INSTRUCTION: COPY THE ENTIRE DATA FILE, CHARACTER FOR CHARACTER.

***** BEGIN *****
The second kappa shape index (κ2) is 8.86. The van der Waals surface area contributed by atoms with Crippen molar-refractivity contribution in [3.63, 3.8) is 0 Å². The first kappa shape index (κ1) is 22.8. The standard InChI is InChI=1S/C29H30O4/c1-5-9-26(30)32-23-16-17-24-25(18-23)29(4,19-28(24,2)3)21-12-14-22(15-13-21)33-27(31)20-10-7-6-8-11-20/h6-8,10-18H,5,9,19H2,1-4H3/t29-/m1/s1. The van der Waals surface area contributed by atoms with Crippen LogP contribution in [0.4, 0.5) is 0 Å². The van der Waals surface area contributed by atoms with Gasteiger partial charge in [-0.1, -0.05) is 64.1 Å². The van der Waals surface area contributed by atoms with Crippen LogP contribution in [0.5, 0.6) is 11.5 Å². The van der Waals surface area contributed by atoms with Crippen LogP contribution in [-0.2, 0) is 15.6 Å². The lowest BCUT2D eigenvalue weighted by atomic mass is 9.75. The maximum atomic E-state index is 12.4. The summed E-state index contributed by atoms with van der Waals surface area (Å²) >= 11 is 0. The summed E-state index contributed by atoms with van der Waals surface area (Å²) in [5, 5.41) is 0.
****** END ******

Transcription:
The second kappa shape index (κ2) is 8.86. The van der Waals surface area contributed by atoms with Crippen molar-refractivity contribution in [3.63, 3.8) is 0 Å². The first kappa shape index (κ1) is 22.8. The standard InChI is InChI=1S/C29H30O4/c1-5-9-26(30)32-23-16-17-24-25(18-23)29(4,19-28(24,2)3)21-12-14-22(15-13-21)33-27(31)20-10-7-6-8-11-20/h6-8,10-18H,5,9,19H2,1-4H3/t29-/m1/s1. The van der Waals surface area contributed by atoms with Crippen LogP contribution in [0.4, 0.5) is 0 Å². The van der Waals surface area contributed by atoms with Gasteiger partial charge in [-0.1, -0.05) is 64.1 Å². The van der Waals surface area contributed by atoms with Crippen LogP contribution in [0.5, 0.6) is 11.5 Å². The van der Waals surface area contributed by atoms with Crippen LogP contribution in [-0.2, 0) is 15.6 Å². The lowest BCUT2D eigenvalue weighted by atomic mass is 9.75. The maximum atomic E-state index is 12.4. The summed E-state index contributed by atoms with van der Waals surface area (Å²) >= 11 is 0. The summed E-state index contributed by atoms with van der Waals surface area (Å²) in [5, 5.41) is 0.